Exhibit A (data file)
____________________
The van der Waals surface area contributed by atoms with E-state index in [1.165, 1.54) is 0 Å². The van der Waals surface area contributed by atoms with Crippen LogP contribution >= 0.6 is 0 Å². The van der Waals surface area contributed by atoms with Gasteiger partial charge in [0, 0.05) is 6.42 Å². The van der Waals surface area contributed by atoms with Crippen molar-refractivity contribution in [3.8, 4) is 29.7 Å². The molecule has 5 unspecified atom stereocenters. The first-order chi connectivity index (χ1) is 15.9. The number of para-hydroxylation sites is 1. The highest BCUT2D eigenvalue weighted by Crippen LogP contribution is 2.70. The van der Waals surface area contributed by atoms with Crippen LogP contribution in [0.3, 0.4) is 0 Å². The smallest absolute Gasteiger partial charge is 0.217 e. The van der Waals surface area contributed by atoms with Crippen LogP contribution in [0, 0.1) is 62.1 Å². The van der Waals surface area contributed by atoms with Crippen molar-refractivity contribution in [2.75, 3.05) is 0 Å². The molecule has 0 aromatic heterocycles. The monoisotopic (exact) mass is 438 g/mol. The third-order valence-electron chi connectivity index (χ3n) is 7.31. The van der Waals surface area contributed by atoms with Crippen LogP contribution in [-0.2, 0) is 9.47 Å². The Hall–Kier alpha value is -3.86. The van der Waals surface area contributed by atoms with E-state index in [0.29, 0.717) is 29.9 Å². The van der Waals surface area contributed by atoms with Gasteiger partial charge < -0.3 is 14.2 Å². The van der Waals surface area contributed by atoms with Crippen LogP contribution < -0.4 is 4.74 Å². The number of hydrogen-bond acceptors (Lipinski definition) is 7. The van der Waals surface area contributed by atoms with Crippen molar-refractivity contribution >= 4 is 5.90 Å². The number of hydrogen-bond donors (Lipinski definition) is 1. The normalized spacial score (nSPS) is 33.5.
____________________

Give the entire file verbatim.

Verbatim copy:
The van der Waals surface area contributed by atoms with E-state index in [1.165, 1.54) is 0 Å². The van der Waals surface area contributed by atoms with Crippen LogP contribution >= 0.6 is 0 Å². The van der Waals surface area contributed by atoms with Gasteiger partial charge in [0, 0.05) is 6.42 Å². The van der Waals surface area contributed by atoms with Crippen molar-refractivity contribution in [3.8, 4) is 29.7 Å². The molecule has 5 unspecified atom stereocenters. The first-order chi connectivity index (χ1) is 15.9. The number of para-hydroxylation sites is 1. The highest BCUT2D eigenvalue weighted by Crippen LogP contribution is 2.70. The van der Waals surface area contributed by atoms with Crippen LogP contribution in [0.3, 0.4) is 0 Å². The smallest absolute Gasteiger partial charge is 0.217 e. The van der Waals surface area contributed by atoms with Crippen LogP contribution in [0, 0.1) is 62.1 Å². The van der Waals surface area contributed by atoms with Crippen molar-refractivity contribution in [2.75, 3.05) is 0 Å². The molecule has 0 aromatic heterocycles. The monoisotopic (exact) mass is 438 g/mol. The third-order valence-electron chi connectivity index (χ3n) is 7.31. The van der Waals surface area contributed by atoms with Crippen LogP contribution in [-0.2, 0) is 9.47 Å². The Hall–Kier alpha value is -3.86. The van der Waals surface area contributed by atoms with E-state index in [0.29, 0.717) is 29.9 Å². The van der Waals surface area contributed by atoms with Gasteiger partial charge < -0.3 is 14.2 Å². The van der Waals surface area contributed by atoms with Crippen LogP contribution < -0.4 is 4.74 Å². The number of hydrogen-bond acceptors (Lipinski definition) is 7. The van der Waals surface area contributed by atoms with Crippen molar-refractivity contribution >= 4 is 5.90 Å². The number of hydrogen-bond donors (Lipinski definition) is 1. The normalized spacial score (nSPS) is 33.5.